The major difference with the revisionist take on Westworld is that in Crichton’s original story, the robotic androids who gained a level of sentience—chiefly led by Yul Brynner’s Old West gunslinger—were considered the external, ‘alien’ menace for the humans within the story to take down, having been punished for trying to create something which rose up against them. James Cameron’s The Terminator and subsequent sequels would take a similar concept, that of an artificial intelligence, and again cast the machines as (in most circumstances) the enemy to be destroyed. Nolan & Joy’s Westworld reflects a modern era in which human abuses have become regular front page news by casting the machines as the ones to root for.

To understand this, we have to look at ourselves in the mirror. Do we really like what we see right now as a species? In the West particularly, we are a self-obsessed mass of contradictions; on the one hand we campaign against the rise of a paragon of self-interested, peak capitalism like Donald Trump to become the leader of the free world, and on the other we sacrifice ourselves at the altar of towering, corporate monoliths such as Apple or Google, just so we can keep up with the modern trends of the day and feel connected to society. We ostracise, demonise and avoid criminals for the worst kind of offences, but major institutions for years turn a blind eye to powerful, influential and wealthy film producers or TV stars or even, yes, world leaders, doing the same thing.

Can we be surprised that The Walking Dead suggests the moment ‘The System’ falls apart, that we will descend into outright savagery? Or should we be shocked that Westworld depicts a future in which we dehumanise machines built to look, sound and feel exactly like us, for the benefit of the super rich?

It all feels like a comment on where we’re heading as a collective race. The optimism has been slipping away for a long time now and in popular culture, it is almost certainly gone. Westworld actively seems to enjoy the idea that our attempts to play God, to create in our own image beings we can murder or rape or torment, is going to see us punished for our sins. The Handmaid’s Tale, adapting Margaret Atwood’s 1980’s novel about a repressive, totalitarian state in which women are reduced to enslaved breeding cows inside a fanatical regime, promises with its inbound second season the sparks of revolution – that woman may rise and visit a reckoning on mankind.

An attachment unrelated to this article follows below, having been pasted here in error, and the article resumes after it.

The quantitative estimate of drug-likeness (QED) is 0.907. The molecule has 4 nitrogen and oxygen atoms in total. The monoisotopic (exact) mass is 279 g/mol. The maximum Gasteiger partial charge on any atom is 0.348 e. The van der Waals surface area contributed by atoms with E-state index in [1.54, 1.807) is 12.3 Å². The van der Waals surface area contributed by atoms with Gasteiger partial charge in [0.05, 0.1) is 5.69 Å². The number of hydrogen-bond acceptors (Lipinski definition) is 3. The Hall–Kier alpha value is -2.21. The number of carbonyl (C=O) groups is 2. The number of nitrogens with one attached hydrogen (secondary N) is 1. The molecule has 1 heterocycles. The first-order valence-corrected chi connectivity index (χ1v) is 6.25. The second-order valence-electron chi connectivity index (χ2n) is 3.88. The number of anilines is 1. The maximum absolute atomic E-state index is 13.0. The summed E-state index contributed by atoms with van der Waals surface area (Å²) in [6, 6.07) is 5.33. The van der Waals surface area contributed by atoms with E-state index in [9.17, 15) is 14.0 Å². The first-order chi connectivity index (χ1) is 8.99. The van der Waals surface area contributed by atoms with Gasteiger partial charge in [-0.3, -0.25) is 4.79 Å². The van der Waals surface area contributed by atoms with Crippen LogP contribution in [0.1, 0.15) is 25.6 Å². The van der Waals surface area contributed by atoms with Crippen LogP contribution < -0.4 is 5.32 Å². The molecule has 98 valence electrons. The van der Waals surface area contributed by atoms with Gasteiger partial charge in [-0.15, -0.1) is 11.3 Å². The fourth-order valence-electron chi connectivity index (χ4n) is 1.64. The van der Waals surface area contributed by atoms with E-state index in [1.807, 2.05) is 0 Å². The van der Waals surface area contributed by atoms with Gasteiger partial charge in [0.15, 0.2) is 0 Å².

The Walking Dead and its spin-offs simply reinforces that we are doomed, while even that bastion of escapist optimism, Star Trek, muddied the philosophical waters with Discovery, its latest addition to a half-century of canon. While that show still believes in the virtue and goodness of the United Federation of Planets several centuries hence, a major component of its first season revolves around a dark ‘Mirror Universe’ ruled by an authoritarian, totalitarian empire, similar to the Galactic Empire of Star Wars, which feels much more akin to the kind of self-interested, xenophobic future many consider is a more likely outcome for humanity than the bright, inclusive Federation.

It is now quite telling, indeed, that the only piece of significant popular culture of late to depict humanity as heroes is the Marvel Cinematic Universe, and by the very nature of its construct, those heroes are in fact ‘superheroes’; Captain America, Spider-Man, Black Widow, Black Panther etc… are all virtuous good guys fighting alien or super-powered monsters (most recently the philosophical mega-villain Thanos, who I discuss in my review of Avengers: Infinity War) but each of them either have powers over time, space or their environment, or access to wealth and resources which allow them to be *more* than human. Their optimistic future doesn’t seem achievable for us mere mortals, despite how their stories inspire.

Entertainment, in all its forms, always holds up the mirror we are too scared to gaze into. The very fact a show such as Westworld, which is fast embedding itself in the cultural consciousness as must see, ‘water-cooler’ television sparking a million theories and speculations, even exists and strikes such a chord should serve as a warning to our fractured, anxious civilisation. We’re in danger of the same destiny as the Man in Black. 

And if we’re not careful, one day we’re going to wake up and find one of these fictionalised, terrifying futures, has become our reality.